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VATICAN DEFENDS TO CHINA ITS CANONIZATION OF 120

In an increasingly bitter exchange, the Vatican Tuesday defended its decision to canonize 120 Catholics killed in China.

"Sunday's ceremony has no political motivation and is not directed against anyone," Vatican spokesman Joaquin Navarro-Valls said.

He was responding to accusations from Beijing that the canonization was a "slander against the Chinese people."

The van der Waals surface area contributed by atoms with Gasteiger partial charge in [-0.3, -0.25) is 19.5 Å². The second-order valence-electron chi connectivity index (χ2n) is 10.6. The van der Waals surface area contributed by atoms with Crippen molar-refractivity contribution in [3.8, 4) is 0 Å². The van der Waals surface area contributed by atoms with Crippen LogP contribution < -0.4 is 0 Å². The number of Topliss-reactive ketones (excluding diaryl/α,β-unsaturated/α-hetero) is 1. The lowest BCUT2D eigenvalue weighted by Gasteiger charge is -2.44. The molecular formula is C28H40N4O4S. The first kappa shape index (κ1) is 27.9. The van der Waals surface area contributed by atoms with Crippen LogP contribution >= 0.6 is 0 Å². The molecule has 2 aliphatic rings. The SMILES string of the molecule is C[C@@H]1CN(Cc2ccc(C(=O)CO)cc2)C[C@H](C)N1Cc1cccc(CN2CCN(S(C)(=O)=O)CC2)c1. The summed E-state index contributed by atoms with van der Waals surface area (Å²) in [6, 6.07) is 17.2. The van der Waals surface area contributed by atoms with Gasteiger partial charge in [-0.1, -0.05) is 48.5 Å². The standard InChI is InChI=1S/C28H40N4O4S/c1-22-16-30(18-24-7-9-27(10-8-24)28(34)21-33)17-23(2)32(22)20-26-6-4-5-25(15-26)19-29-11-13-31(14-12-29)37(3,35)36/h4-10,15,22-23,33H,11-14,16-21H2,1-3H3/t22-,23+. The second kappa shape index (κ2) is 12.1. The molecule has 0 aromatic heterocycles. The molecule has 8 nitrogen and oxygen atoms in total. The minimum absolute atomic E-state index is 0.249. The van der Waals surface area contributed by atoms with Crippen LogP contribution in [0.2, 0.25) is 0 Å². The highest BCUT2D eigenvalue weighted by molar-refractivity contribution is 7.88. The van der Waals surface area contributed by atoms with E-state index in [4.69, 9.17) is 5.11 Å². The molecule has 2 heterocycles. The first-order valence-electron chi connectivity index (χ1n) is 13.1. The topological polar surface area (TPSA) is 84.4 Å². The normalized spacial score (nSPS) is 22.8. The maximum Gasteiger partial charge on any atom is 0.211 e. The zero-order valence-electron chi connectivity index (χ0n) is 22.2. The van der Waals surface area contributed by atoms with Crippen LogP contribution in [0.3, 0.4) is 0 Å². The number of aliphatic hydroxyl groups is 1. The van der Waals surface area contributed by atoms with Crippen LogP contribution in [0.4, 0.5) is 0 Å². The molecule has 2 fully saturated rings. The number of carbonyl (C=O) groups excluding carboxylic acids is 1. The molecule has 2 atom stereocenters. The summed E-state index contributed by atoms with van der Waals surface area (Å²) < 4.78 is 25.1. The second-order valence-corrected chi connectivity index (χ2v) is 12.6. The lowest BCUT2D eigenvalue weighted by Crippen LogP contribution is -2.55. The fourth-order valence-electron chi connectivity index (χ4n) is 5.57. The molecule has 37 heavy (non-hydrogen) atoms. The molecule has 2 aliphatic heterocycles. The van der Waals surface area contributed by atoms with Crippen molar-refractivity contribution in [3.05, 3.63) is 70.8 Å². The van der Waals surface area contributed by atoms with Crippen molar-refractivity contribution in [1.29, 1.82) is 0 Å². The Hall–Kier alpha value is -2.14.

The 120 Catholics -- some of them Chinese and some European missionaries -- died during religious persecutions between 1648 and 1930. Eighty-seven of them are the first Chinese ever raised to sainthood.

China's Foreign Ministry spokesman, Sun Yuxi, said earlier Tuesday that the Catholics should not be honored because they sided with foreign powers against China.

Navarro-Valls said the Chinese accusations were "the fruit of a unilateral reading of history."

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